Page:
Yesterday I returned from the monthly meeting of the UNC Board of Governors in Chapel Hill. Much of the important work of the UNC System takes place at these
meetings. And each month, policies impacting all UNC System campuses are decided.
As chancellor, I then communicate these decisions to our campus through my reports
to Faculty and Staff councils, as well as to our Board of Trustees. It is my goal
to share this information consistently and thoroughly with all of you to keep everyone
engaged and up to speed.
In these monthly updates, I will highlight specific items that I feel will be of particular
interest and importance to the UNCSA community and give you quick access to further
information. It is my hope that these updates will help create more understanding
of the work going on at the UNC System, and its impact on our institution.
A motion was made to repeal the institutional security fee at each UNC System campus,
which would require each institution to absorb those expenses into their existing
general fund budget. That motion was not approved, and the security fee will remain
in place for the 2023-24 fiscal year.
Performance-based funding model for UNC institutions. On April 7, the Board of Governors
approved a new funding model for UNC institutions that moves away from enrollment growth and focuses on performance
and student success metrics. The report from this meeting details the metrics for
the performance-weighted system. It is important to note that this new formula does
not yet apply to UNCSA due to our special institutional classification. (See pg.
2023-24 Campus Tuition and Fees Instructions. The Board of Governors approved this
year’s guidance for the consideration of tuition and fee increases. It mandates that
there be no increases to resident undergraduate tuition, but that campuses may propose
increases to nonresident undergraduate tuition as well as both resident and nonresident
graduate tuition. The guidance also outlines the instructions for any proposed fee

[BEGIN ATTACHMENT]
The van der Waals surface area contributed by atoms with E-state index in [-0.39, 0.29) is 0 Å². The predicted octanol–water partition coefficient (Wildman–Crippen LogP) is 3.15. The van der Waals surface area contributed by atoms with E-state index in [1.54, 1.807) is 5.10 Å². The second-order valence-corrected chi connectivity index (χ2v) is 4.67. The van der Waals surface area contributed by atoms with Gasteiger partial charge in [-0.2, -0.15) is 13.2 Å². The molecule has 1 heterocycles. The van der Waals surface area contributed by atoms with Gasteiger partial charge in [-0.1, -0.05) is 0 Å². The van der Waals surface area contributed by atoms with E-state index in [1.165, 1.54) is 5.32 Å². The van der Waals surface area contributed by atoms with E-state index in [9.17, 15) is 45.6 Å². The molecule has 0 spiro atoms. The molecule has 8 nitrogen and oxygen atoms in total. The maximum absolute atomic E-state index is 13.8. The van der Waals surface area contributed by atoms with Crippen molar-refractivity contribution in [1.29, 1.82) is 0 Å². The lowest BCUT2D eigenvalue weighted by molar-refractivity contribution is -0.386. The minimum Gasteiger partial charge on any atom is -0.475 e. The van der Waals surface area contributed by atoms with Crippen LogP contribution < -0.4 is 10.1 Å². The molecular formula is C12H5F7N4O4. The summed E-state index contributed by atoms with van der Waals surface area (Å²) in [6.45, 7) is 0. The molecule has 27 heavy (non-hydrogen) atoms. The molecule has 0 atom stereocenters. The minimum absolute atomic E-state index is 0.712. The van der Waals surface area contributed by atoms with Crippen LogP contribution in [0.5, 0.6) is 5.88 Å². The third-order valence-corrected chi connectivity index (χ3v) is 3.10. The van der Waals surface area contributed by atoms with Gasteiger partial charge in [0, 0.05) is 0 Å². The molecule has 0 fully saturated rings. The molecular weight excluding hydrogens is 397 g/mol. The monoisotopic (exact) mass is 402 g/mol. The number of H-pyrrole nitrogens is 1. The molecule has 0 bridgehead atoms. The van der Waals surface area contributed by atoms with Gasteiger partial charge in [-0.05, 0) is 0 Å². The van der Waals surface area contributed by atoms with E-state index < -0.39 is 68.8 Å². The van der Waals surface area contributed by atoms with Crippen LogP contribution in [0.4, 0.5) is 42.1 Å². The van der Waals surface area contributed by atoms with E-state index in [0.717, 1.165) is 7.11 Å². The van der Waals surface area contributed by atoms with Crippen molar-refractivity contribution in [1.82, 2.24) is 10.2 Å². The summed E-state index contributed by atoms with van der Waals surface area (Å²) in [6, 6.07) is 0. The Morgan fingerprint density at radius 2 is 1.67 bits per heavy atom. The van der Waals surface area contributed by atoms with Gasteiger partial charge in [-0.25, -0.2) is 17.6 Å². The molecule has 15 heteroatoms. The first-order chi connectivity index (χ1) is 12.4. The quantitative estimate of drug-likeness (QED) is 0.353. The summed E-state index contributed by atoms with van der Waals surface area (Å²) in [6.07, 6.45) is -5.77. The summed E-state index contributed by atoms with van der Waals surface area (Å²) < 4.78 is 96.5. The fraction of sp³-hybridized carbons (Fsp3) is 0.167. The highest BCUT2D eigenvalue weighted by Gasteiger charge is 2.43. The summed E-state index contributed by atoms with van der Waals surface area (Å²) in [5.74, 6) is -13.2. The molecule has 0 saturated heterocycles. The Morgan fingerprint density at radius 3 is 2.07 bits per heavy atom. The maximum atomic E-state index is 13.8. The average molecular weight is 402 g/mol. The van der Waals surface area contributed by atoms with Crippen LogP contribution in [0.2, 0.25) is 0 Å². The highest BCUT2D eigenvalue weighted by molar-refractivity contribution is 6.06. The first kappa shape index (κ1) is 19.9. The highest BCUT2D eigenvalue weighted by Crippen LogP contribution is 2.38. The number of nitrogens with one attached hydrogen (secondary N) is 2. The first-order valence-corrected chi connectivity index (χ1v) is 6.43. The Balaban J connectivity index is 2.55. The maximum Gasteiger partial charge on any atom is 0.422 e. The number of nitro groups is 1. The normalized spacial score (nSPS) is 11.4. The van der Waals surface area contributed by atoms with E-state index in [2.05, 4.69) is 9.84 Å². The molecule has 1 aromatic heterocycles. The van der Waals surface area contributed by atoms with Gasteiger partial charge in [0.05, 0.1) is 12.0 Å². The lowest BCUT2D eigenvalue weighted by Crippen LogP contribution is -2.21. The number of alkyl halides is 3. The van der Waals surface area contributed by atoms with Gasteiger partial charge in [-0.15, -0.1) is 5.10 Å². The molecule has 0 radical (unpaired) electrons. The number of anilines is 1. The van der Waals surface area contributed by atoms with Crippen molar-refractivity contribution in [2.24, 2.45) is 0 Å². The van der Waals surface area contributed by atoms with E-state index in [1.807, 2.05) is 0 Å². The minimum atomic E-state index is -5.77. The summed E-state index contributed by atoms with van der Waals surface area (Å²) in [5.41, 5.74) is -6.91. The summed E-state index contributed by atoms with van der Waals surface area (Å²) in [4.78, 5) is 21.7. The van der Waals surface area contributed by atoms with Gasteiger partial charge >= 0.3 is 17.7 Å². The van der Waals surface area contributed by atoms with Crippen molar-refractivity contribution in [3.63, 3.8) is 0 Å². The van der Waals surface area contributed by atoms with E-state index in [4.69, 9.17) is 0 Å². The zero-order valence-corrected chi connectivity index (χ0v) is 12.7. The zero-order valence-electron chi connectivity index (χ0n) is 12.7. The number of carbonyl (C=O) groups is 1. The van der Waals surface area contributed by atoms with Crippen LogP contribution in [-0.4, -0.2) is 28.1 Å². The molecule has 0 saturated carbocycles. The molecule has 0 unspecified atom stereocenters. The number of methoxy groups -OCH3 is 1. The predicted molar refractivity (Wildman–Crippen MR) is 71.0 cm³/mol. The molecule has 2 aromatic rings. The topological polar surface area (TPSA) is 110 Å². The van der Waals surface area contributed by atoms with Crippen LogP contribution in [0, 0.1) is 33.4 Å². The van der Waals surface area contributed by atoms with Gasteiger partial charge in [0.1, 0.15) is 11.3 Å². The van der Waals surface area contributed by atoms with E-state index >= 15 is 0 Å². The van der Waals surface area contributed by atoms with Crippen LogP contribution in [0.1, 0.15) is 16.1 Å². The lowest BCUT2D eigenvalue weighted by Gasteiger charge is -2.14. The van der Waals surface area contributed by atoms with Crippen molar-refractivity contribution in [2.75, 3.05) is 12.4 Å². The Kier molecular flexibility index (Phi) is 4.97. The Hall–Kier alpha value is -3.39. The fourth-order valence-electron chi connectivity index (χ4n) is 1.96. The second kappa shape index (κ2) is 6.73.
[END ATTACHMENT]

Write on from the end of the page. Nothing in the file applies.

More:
increases. (See pg. 19)
Proposal to repeal the campus security fee. As described in the above section from
the general meeting, this motion was not approved by the Board of Governors. (See
Panel discussion: The changing landscape of public university leadership. There is
a new yearlong project that will investigate and discuss the changing landscape of
public university leadership in the United States. Based on a series of discussions
during the fall, as well as feedback collected from university stakeholders, the committee
will identify the skills, attributes, experience and supports that are most important
to effective campus leadership today and in the future, as well as any recommended
changes to policy, process and practice. This month’s meeting included a presentation
by Deloitte Consulting Services about the evolving pathways to university leadership
and the search processes involved. (See "additional materials")
Report on Free Speech and Free Expression in the university system. Following a yearlong
study on free speech on UNC System campuses by faculty at several institutions, this
report was presented to summarize the outcomes (See pg. 19).
Educational Planning, Policies and Programs Committee
Update on the UNC System Educational Career Alignment study (ROI - Return on Investment).
Last year, the General Assembly directed the Board of Governors to contract with an
independent research organization to conduct an evaluation of its current programs
at each constituent institution of the UNC System related to its operational costs,
student outcomes, and return on investment (ROI) of each program. A final report is
due to the General Assembly by Sept. 1, 2023. (See pg. 12)
Report on the faculty recruitment and retention fund. A report was presented summarizing
the current use of the System’s faculty recruitment and retention fund, itemizing
the actions approved at each institution. (See pg. 5)
SHRA Annual Labor Market Compensation Survey. A report was presented containing a
review of the overall average market index data by each institution. (See pg. 13)